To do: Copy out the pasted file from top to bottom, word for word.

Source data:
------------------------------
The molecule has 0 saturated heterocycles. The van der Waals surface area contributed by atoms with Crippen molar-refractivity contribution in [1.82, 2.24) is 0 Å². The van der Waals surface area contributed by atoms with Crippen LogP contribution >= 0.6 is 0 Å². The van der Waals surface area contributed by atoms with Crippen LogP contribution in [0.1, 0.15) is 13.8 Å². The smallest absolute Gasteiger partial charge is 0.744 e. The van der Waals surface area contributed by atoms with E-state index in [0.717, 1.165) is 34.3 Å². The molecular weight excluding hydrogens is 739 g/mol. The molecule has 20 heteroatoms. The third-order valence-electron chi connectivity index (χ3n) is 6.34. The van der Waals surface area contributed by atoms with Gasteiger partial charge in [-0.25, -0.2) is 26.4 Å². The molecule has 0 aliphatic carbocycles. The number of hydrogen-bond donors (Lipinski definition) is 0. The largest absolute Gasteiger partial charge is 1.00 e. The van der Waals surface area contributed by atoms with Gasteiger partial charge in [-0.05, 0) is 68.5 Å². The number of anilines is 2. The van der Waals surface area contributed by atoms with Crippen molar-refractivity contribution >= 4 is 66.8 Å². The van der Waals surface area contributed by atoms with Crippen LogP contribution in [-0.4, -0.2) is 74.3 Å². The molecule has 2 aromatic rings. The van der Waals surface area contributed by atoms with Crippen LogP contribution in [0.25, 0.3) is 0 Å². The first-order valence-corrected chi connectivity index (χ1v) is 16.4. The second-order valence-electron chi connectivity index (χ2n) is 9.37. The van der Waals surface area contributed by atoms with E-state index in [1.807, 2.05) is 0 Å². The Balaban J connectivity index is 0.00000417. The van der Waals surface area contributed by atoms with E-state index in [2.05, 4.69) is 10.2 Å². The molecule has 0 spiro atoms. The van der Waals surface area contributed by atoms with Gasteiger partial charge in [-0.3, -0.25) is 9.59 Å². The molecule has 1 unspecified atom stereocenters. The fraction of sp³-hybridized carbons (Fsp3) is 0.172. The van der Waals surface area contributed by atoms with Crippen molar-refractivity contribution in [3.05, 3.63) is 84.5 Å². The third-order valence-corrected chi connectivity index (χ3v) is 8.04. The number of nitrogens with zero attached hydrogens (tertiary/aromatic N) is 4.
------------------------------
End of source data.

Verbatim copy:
The molecule has 0 saturated heterocycles. The van der Waals surface area contributed by atoms with Crippen molar-refractivity contribution in [1.82, 2.24) is 0 Å². The van der Waals surface area contributed by atoms with Crippen LogP contribution >= 0.6 is 0 Å². The van der Waals surface area contributed by atoms with Crippen LogP contribution in [0.1, 0.15) is 13.8 Å². The smallest absolute Gasteiger partial charge is 0.744 e. The van der Waals surface area contributed by atoms with E-state index in [0.717, 1.165) is 34.3 Å². The molecular weight excluding hydrogens is 739 g/mol. The molecule has 20 heteroatoms. The third-order valence-electron chi connectivity index (χ3n) is 6.34. The van der Waals surface area contributed by atoms with Gasteiger partial charge in [-0.25, -0.2) is 26.4 Å². The molecule has 0 aliphatic carbocycles. The number of hydrogen-bond donors (Lipinski definition) is 0. The largest absolute Gasteiger partial charge is 1.00 e. The van der Waals surface area contributed by atoms with Gasteiger partial charge in [-0.05, 0) is 68.5 Å². The number of anilines is 2. The van der Waals surface area contributed by atoms with Crippen molar-refractivity contribution >= 4 is 66.8 Å². The van der Waals surface area contributed by atoms with Crippen LogP contribution in [-0.4, -0.2) is 74.3 Å². The molecule has 2 aromatic rings. The van der Waals surface area contributed by atoms with Crippen LogP contribution in [0.25, 0.3) is 0 Å². The first-order valence-corrected chi connectivity index (χ1v) is 16.4. The second-order valence-electron chi connectivity index (χ2n) is 9.37. The van der Waals surface area contributed by atoms with E-state index in [1.807, 2.05) is 0 Å². The Balaban J connectivity index is 0.00000417. The van der Waals surface area contributed by atoms with E-state index in [2.05, 4.69) is 10.2 Å². The molecule has 0 spiro atoms. The van der Waals surface area contributed by atoms with Gasteiger partial charge in [-0.3, -0.25) is 9.59 Å². The molecule has 1 unspecified atom stereocenters. The fraction of sp³-hybridized carbons (Fsp3) is 0.172. The van der Waals surface area contributed by atoms with Crippen molar-refractivity contribution in [3.05, 3.63) is 84.5 Å². The third-order valence-corrected chi connectivity index (χ3v) is 8.04. The number of nitrogens with zero attached hydrogens (tertiary/aromatic N) is 4.